Philippines, China pledge to cooperate for post-pandemic recovery

MANILA (Reuters) – China on Saturday pledged to donate 500,000 doses of COVID-19 vaccine to the Philippines as the two countries sign infrastructure deals to boost post-pandemic recovery efforts, officials said.

Philippine President Rodrigo Duterte imposed one of the world’s longest and tightest lockdowns to contain the virus in March last year, crippling one of the fastest growing economies in the world. Asia.

“As a friend of the Philippines and your closest neighbor, we will stand firmly by the side of the Filipino people until this virus is defeated,” Chinese diplomat Wang Yi said in a meeting with the Minister of Foreign Affairs. foreigners from the Philippines.

Wang’s talks in Manila concluded a week-long visit to four countries in Southeast Asia.

Duterte has sought closer ties with Beijing since coming to power in 2016, setting aside a territorial dispute in exchange for pledges of aid, loans and grants.

“China is playing a very important role in reviving the economy of our region,” he said on Saturday. “Let’s do all we can to revive economic activity between the Philippines and China.”

China has said it will donate 500,000 doses of the COVID-19 vaccine to the Philippines, without specifying which vaccines will be offered, the presidential palace said in a statement.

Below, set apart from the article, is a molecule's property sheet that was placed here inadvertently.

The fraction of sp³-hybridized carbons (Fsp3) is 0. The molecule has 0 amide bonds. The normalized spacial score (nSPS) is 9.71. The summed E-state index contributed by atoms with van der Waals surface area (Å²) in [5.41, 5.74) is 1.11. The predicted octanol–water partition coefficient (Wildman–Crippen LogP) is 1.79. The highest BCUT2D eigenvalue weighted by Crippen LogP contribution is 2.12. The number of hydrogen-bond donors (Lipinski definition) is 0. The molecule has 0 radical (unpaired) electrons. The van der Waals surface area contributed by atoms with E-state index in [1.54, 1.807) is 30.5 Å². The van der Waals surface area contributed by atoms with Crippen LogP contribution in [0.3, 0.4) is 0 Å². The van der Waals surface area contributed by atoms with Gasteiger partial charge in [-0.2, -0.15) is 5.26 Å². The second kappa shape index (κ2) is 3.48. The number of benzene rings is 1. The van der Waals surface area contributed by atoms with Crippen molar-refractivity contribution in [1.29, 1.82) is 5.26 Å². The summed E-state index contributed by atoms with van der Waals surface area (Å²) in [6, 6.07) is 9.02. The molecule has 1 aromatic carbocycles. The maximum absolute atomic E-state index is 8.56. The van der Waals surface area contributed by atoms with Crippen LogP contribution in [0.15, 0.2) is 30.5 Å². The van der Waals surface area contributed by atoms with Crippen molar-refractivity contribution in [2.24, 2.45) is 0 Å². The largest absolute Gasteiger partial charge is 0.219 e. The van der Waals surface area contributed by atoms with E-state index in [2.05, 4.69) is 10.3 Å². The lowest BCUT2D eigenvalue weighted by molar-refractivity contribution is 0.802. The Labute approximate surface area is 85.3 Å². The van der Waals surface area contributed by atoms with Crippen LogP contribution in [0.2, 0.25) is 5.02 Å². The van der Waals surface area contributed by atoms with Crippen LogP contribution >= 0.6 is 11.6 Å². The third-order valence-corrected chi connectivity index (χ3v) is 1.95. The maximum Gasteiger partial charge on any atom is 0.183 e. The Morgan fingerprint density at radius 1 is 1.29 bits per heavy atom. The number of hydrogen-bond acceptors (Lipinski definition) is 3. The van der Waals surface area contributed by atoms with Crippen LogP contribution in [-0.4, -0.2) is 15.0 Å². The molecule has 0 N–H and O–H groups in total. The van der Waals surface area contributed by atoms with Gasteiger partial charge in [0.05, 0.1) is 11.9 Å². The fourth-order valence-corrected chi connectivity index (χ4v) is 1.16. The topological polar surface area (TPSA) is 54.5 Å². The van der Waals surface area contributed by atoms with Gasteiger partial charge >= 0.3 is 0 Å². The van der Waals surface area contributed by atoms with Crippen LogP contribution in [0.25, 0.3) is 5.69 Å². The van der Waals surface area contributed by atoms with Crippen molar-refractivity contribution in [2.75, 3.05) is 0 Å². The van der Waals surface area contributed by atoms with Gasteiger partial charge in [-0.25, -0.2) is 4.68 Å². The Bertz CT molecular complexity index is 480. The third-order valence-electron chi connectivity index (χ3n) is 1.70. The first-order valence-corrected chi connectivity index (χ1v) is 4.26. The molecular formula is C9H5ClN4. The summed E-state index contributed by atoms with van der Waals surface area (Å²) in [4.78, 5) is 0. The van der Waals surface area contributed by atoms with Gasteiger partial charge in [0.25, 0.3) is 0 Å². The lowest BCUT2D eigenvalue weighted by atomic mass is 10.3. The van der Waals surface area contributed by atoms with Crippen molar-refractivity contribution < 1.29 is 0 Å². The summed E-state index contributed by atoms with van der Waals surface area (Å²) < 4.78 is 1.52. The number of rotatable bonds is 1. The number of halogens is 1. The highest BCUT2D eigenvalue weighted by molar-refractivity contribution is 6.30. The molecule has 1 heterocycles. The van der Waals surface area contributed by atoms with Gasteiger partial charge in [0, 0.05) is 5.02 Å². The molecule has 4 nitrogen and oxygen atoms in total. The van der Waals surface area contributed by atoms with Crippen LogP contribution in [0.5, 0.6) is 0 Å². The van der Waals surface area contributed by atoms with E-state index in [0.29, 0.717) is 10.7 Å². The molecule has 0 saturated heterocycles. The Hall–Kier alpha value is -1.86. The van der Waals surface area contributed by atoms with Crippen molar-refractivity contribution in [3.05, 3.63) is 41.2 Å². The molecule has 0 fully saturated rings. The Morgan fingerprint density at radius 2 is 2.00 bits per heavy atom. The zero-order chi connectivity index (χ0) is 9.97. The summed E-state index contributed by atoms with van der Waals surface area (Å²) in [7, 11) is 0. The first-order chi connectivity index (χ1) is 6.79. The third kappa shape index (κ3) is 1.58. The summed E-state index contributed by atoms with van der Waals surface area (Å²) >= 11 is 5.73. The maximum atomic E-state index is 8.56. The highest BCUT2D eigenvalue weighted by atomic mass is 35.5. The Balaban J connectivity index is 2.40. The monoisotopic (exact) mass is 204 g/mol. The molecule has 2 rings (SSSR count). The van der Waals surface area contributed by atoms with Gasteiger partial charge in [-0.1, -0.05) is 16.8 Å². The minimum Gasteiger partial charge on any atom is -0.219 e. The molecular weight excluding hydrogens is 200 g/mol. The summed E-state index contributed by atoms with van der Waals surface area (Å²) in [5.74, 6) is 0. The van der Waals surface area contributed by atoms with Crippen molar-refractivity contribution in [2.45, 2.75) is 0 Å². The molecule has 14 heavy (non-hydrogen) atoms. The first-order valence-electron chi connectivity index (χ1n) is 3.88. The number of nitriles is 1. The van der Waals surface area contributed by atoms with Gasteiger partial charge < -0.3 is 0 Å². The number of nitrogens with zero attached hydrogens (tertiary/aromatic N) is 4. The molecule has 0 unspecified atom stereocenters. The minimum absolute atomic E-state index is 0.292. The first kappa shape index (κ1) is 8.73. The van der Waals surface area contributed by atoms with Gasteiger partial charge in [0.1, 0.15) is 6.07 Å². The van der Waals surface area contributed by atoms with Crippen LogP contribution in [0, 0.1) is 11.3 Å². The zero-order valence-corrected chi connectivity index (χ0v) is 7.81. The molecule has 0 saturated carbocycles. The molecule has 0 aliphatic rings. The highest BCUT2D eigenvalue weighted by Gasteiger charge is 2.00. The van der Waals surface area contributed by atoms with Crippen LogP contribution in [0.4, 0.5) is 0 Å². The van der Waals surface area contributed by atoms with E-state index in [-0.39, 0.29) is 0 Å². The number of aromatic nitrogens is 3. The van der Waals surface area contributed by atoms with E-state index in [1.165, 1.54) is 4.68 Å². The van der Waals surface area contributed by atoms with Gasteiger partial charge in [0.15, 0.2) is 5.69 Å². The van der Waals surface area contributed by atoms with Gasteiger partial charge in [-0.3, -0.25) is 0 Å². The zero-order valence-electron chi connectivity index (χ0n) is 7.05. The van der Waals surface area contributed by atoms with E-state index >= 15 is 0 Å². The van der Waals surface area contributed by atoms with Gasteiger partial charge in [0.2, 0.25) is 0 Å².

With nearly 499,000 coronavirus cases and nearly 9,900 deaths, the Philippines has the region’s second-highest number of infections and deaths after Indonesia, but Manila has fallen behind neighboring countries in securing doses of vaccine.

Duterte has said he prefers to source COVID-19 vaccines from China or Russia, and the country is purchasing 25 million doses of the experimental vaccine developed by Chinese vaccine maker Sinovac Biotech, with the first 50,000 expected to arrive in February.

Officials from the two countries signed an agreement on Saturday for a 500 million yuan ($ 77 million) grant from China to finance infrastructure, livelihoods and other projects in the Philippines.

They also signed the commercial contract for a $ 940 million, 71-kilometer railway project north of the capital, the Beijing ambassador to Manila said in a statement.

Reporting by Neil Jerome Morales; Editing by Clelia Oziel and Helen Popper


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